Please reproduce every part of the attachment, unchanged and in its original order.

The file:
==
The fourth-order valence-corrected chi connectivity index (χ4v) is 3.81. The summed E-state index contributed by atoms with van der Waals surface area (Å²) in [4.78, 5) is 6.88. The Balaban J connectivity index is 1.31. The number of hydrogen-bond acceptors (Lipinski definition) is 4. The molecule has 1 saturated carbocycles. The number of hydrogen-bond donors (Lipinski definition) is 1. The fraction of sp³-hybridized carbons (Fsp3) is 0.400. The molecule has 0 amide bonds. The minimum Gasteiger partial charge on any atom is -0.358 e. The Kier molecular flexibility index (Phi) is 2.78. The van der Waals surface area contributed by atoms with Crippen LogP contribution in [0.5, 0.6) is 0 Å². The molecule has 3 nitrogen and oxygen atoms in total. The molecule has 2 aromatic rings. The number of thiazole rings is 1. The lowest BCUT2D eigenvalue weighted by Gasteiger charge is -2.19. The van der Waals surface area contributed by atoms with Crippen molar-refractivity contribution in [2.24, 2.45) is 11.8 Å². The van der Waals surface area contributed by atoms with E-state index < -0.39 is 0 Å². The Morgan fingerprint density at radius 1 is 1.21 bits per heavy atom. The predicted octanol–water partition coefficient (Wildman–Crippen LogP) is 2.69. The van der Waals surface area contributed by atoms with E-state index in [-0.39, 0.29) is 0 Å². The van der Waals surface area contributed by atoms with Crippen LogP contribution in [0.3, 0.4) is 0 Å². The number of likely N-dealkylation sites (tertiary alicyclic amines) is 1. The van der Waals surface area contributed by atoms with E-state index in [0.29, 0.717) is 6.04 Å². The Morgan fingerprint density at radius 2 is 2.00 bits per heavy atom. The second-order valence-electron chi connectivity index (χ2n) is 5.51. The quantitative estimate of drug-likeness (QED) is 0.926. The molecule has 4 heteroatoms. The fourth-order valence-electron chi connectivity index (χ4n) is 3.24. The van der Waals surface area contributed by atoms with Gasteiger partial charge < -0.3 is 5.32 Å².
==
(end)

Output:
The fourth-order valence-corrected chi connectivity index (χ4v) is 3.81. The summed E-state index contributed by atoms with van der Waals surface area (Å²) in [4.78, 5) is 6.88. The Balaban J connectivity index is 1.31. The number of hydrogen-bond acceptors (Lipinski definition) is 4. The molecule has 1 saturated carbocycles. The number of hydrogen-bond donors (Lipinski definition) is 1. The fraction of sp³-hybridized carbons (Fsp3) is 0.400. The molecule has 0 amide bonds. The minimum Gasteiger partial charge on any atom is -0.358 e. The Kier molecular flexibility index (Phi) is 2.78. The van der Waals surface area contributed by atoms with Crippen LogP contribution in [0.5, 0.6) is 0 Å². The molecule has 3 nitrogen and oxygen atoms in total. The molecule has 2 aromatic rings. The number of thiazole rings is 1. The lowest BCUT2D eigenvalue weighted by Gasteiger charge is -2.19. The van der Waals surface area contributed by atoms with Crippen molar-refractivity contribution in [2.24, 2.45) is 11.8 Å². The van der Waals surface area contributed by atoms with E-state index < -0.39 is 0 Å². The Morgan fingerprint density at radius 1 is 1.21 bits per heavy atom. The predicted octanol–water partition coefficient (Wildman–Crippen LogP) is 2.69. The van der Waals surface area contributed by atoms with E-state index in [-0.39, 0.29) is 0 Å². The van der Waals surface area contributed by atoms with Crippen LogP contribution in [0.3, 0.4) is 0 Å². The number of likely N-dealkylation sites (tertiary alicyclic amines) is 1. The van der Waals surface area contributed by atoms with E-state index in [0.29, 0.717) is 6.04 Å². The Morgan fingerprint density at radius 2 is 2.00 bits per heavy atom. The second-order valence-electron chi connectivity index (χ2n) is 5.51. The quantitative estimate of drug-likeness (QED) is 0.926. The molecule has 4 heteroatoms. The fourth-order valence-electron chi connectivity index (χ4n) is 3.24. The van der Waals surface area contributed by atoms with Gasteiger partial charge < -0.3 is 5.32 Å².